Border apprehensions have been going down steadily for years and now we have people fleeing violence and persecution who are so scared of us, they are deciding not to come to America and are applying for asylum somewhere else.  They are not taking their legitimate claims for political asylum and safety to the nation that is the hallmark of freedom. 

So, while even Donald Trump admits that border apprehensions are significantly down, it is not necessarily for reasons we should be proud of.

But a wall? 

Are policy experts and pundits really discussing whether 5th century technology plays a role in modern homeland security?  The Great Wall of China boosts tourism; it is not factor in national security at this point. 

What concerns me more is the spending on deportations that is still included in what we will be voting on this week…today.

$1.2 billion of Trump’s original $3 billion request for border security and interior enforcement is still in there – and any money we give those agencies at this point will find its way into funding the President’s mass deportation agenda.

Now, imagine if we were applauding the approval of a budget that had $1.2 billion in new funding to roll back Roe v. Wade…adding additional federal money to restrict women’s health care and reproductive rights…

I’d never do that.

Or what if Trump asked for $3 billion, but we only gave him $1.2 billion to undermine workplace safety laws and labor rights…

I’d never do that.

Or $1.2 billion to defeat environmental regulations that protect clean air and water…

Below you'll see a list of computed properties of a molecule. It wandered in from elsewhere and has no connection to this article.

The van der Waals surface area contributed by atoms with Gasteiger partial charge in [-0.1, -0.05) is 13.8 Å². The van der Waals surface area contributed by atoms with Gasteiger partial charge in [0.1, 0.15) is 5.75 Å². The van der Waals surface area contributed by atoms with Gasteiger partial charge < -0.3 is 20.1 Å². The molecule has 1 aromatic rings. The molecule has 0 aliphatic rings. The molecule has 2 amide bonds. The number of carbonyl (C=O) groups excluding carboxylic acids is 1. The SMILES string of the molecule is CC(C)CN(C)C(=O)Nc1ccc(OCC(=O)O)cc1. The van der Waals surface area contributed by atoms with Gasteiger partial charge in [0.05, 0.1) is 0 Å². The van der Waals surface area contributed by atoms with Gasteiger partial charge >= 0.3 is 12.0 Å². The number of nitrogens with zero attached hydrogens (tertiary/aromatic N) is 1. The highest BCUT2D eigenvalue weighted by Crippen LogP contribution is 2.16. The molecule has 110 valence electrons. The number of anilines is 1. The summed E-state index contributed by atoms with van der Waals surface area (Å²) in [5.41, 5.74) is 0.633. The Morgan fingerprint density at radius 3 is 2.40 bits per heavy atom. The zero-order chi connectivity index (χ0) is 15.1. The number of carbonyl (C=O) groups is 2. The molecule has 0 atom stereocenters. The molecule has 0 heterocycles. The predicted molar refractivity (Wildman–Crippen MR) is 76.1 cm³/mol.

Would we celebrate? No.

Would we celebrate $1.2 billion in additional money to weaken the civil rights act or the voting rights act?

Would we celebrate more money to combat and weaken same-sex marriage or take away transgender rights?

Not me.

Adding $1.2 billion dollars to the budget to make it easier for the U.S. government to deport people should never be celebrated by any of us, and certainly not in the era of Trump when we know their number one policy priority is to scare immigrants into leaving or into not coming in the first place.

Look, the people who will be deported with the money we are voting on are usually people with no criminal background and deep roots in their communities.  They are parents, teachers and business owners, mostly people of color, who have lived and worked here a long time. And some have to seek refuge as is their right under our laws and international law.

Yes, some are dangerous criminals, but don’t believe the hype.  The Trump Administration and Attorney General Jeff Sessions are overhauling who we define as serious criminals so they can make their deportation force look benign or even beneficial to America.

Mr. Speaker, I will not be voting for the omnibus bill because I do not believe that it is okay to slip another billion here or there into the budget to break up families, put moms and dads in detention, or send DREAMers out of the only country they know.

I have looked into the eyes of kids, U.S. citizens whose parents are being deported. 

I have spoken to teachers in Chicago and elsewhere who have to deal with the fear in their student’s lives every day.

I have worked for decades with families who have complied with every order they have been given by Homeland Security and have reported to authorities like clockwork – but now they are desperate because the new President has ordered them out.

I cannot turn around and bless more money for the machinery that is grinding up their families.

I won’t do it.

I cannot turn my back on the Latino community and the alliances we have made and our allies in immigrant families from across ethnicities by supporting funding that will be used to detain immigrants in private jails and put them on airplanes out of the country.

As long as we are short-changing health care in Puerto Rico and subsidizing the deportation of families in Chicago, you will not have my vote.